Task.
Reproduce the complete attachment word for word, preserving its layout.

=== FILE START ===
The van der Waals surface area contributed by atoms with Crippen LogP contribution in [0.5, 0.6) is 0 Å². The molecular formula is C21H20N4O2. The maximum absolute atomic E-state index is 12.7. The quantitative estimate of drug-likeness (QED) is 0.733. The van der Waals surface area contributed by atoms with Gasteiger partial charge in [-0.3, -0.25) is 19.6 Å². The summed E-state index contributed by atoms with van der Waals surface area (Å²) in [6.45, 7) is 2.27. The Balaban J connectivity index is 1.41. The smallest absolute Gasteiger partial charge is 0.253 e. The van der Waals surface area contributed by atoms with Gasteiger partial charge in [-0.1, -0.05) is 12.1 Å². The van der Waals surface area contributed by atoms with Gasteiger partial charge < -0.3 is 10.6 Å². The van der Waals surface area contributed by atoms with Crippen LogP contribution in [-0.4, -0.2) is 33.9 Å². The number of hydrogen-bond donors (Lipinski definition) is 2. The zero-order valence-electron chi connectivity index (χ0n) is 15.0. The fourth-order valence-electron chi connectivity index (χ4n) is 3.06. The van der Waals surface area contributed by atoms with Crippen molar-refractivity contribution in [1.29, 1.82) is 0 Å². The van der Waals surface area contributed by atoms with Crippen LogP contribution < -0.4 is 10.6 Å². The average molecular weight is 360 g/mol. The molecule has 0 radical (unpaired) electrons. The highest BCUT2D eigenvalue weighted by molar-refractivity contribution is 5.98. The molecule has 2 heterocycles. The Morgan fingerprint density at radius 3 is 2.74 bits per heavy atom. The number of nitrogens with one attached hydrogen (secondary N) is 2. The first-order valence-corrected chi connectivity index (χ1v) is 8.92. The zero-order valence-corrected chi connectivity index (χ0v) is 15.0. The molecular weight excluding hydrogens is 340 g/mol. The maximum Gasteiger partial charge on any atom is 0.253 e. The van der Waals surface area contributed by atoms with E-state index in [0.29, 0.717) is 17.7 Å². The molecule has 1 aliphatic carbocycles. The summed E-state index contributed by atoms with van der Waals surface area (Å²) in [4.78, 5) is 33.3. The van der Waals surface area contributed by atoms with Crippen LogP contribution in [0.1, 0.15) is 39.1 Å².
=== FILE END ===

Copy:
The van der Waals surface area contributed by atoms with Crippen LogP contribution in [0.5, 0.6) is 0 Å². The molecular formula is C21H20N4O2. The maximum absolute atomic E-state index is 12.7. The quantitative estimate of drug-likeness (QED) is 0.733. The van der Waals surface area contributed by atoms with Gasteiger partial charge in [-0.3, -0.25) is 19.6 Å². The summed E-state index contributed by atoms with van der Waals surface area (Å²) in [6.45, 7) is 2.27. The Balaban J connectivity index is 1.41. The smallest absolute Gasteiger partial charge is 0.253 e. The van der Waals surface area contributed by atoms with Gasteiger partial charge in [-0.1, -0.05) is 12.1 Å². The van der Waals surface area contributed by atoms with Gasteiger partial charge < -0.3 is 10.6 Å². The van der Waals surface area contributed by atoms with Crippen LogP contribution in [-0.4, -0.2) is 33.9 Å². The number of hydrogen-bond donors (Lipinski definition) is 2. The zero-order valence-electron chi connectivity index (χ0n) is 15.0. The fourth-order valence-electron chi connectivity index (χ4n) is 3.06. The van der Waals surface area contributed by atoms with Crippen molar-refractivity contribution in [1.29, 1.82) is 0 Å². The van der Waals surface area contributed by atoms with Crippen LogP contribution < -0.4 is 10.6 Å². The average molecular weight is 360 g/mol. The molecule has 0 radical (unpaired) electrons. The highest BCUT2D eigenvalue weighted by molar-refractivity contribution is 5.98. The molecule has 2 heterocycles. The Morgan fingerprint density at radius 3 is 2.74 bits per heavy atom. The number of nitrogens with one attached hydrogen (secondary N) is 2. The first-order valence-corrected chi connectivity index (χ1v) is 8.92. The zero-order valence-corrected chi connectivity index (χ0v) is 15.0. The molecular weight excluding hydrogens is 340 g/mol. The maximum Gasteiger partial charge on any atom is 0.253 e. The van der Waals surface area contributed by atoms with E-state index in [0.29, 0.717) is 17.7 Å². The molecule has 1 aliphatic carbocycles. The summed E-state index contributed by atoms with van der Waals surface area (Å²) in [4.78, 5) is 33.3. The van der Waals surface area contributed by atoms with Crippen LogP contribution in [0.1, 0.15) is 39.1 Å².